Missing The Boat

It is not so much that the boat passed
and you failed to notice it.
It is more like the boat stopping
directly outside your bedroom window,
the captain blowing the signal-horn,
the band playing a rousing march.

The boat shouted, waving bright flags,
its silver hull blinding in the sunlight.

But you had this idea you were going by train.

You kept checking the time-table,
digging for tracks.

And the boat got tired of you,
so tired it pulled up the anchor
and raised the ramp.

The boat bobbed into the distance,
shrinking like a toy—
at which point you probably realized
you had always loved the sea.

-Naomi Shihab Nye, Different Ways to Pray, Breitenbush Publications, 1980

#19 summer summit 2021

I used to imagine the day I was born but later I realized all the images I pictured were from my father or my older brothers’ perspective, not from my Mom. When we cleared out my parents’ NYC loft we had huge arguments about who should house my mother’s journals. Eventually my oldest brother agreed that I should keep them on the proviso that I also took the years of Museum of Modern Art date books my parents always used to keep track of their lives. Last year I paged through to look at my Mom’s notes leading up to my birth. I found these little daily notes had way more information about my history than I had imagined. There were the dates of when she had been exposed to German measles and when it was no longer a threat. There were doctors appointments and end of school celebrations for my brothers, visits with her siblings. These specific events are what shaped my life. My mother taught me to celebrate the everyday, the flowers on the side of the road, the city gallery, the candle at dinner, and the fireflies off the porch. She taught me that we are making this life up as we go along, between sunset and the clay between my hands holding tight.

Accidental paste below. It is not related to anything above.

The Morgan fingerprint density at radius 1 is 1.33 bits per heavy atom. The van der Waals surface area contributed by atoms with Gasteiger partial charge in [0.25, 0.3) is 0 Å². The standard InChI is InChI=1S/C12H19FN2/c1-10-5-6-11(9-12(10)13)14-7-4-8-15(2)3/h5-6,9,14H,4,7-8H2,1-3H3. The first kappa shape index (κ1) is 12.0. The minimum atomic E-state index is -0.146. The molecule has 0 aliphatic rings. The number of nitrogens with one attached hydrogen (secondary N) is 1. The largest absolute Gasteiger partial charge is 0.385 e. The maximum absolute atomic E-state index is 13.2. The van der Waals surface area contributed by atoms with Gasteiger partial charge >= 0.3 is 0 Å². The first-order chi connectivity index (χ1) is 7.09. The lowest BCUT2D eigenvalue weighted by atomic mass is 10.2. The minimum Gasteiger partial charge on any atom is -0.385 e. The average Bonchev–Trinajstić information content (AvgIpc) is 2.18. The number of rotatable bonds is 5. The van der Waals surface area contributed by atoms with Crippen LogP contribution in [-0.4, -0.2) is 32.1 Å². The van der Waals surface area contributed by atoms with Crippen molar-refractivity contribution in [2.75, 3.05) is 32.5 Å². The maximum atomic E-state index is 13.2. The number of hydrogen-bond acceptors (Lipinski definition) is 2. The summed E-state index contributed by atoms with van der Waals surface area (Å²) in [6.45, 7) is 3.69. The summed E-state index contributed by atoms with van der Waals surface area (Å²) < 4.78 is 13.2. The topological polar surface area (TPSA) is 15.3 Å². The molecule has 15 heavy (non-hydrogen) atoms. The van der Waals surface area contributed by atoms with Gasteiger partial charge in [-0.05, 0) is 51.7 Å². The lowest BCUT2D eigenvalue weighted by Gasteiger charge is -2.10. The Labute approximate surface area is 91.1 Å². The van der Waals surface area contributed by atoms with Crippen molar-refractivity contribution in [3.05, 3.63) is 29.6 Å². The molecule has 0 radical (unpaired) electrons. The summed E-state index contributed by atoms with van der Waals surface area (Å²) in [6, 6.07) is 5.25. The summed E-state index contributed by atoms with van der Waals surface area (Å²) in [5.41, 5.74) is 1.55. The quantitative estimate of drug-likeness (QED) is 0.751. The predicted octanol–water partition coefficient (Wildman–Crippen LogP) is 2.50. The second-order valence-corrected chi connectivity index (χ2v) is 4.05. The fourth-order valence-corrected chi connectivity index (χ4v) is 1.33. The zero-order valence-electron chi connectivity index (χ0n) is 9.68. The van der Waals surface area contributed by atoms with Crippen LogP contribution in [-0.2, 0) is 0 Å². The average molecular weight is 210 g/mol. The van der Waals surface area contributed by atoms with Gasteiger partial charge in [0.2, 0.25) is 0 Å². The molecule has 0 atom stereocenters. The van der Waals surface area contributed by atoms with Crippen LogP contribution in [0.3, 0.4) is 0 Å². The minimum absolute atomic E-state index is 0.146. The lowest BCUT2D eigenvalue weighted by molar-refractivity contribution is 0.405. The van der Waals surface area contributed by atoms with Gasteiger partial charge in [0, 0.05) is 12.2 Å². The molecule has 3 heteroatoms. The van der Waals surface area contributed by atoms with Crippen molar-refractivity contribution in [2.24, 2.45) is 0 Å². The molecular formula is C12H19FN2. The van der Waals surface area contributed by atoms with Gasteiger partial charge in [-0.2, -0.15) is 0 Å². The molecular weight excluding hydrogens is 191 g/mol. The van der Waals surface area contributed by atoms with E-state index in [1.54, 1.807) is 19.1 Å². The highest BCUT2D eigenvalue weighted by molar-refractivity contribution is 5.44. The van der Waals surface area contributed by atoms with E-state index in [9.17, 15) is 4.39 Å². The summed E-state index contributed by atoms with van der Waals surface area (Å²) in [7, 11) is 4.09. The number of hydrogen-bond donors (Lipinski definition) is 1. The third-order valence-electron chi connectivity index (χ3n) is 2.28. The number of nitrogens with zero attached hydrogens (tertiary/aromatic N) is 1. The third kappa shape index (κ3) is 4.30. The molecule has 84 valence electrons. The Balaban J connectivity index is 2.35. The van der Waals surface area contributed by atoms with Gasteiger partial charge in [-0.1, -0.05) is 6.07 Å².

won’t you celebrate with me
what i have shaped into
a kind of life? i had no model.
born in babylon
both nonwhite and woman
what did i see to be except myself?
i made it up
here on this bridge between
starshine and clay,
my one hand holding tight
my other hand; come celebrate
with me that everyday
something has tried to kill me
and has failed.

-Lucille Clifton, won’t you celebrate with me, from “Book of Light,” Copper Canyon Press, 1993

#18 summer summit 2021

I love the momentum of making pots for the wood kiln– a long cycle of throwing and building and imagining how each piece will fill the organic space of the kiln. At the end when I have to quit I feel as if I have scraps of ideas that roll around my brain like incomplete poems. It’s always hard to say, “ok this is it, no more for this cycle.” There is excitement for the firing but a wave of sadness for the unmade.

& then there are those scrap poems, the ones too beautiful to finish writing, ones that would bring us too great a sadness if we ever thought they could really end. There are many of those.

-J. Todd Hawkins, from “Hooks Brothers,” in This Geography of Thorns: Blues Poetry from the Mississippi Delta & Beyond, Poetry Society of Texas, 2020.

#17 summer summit 2021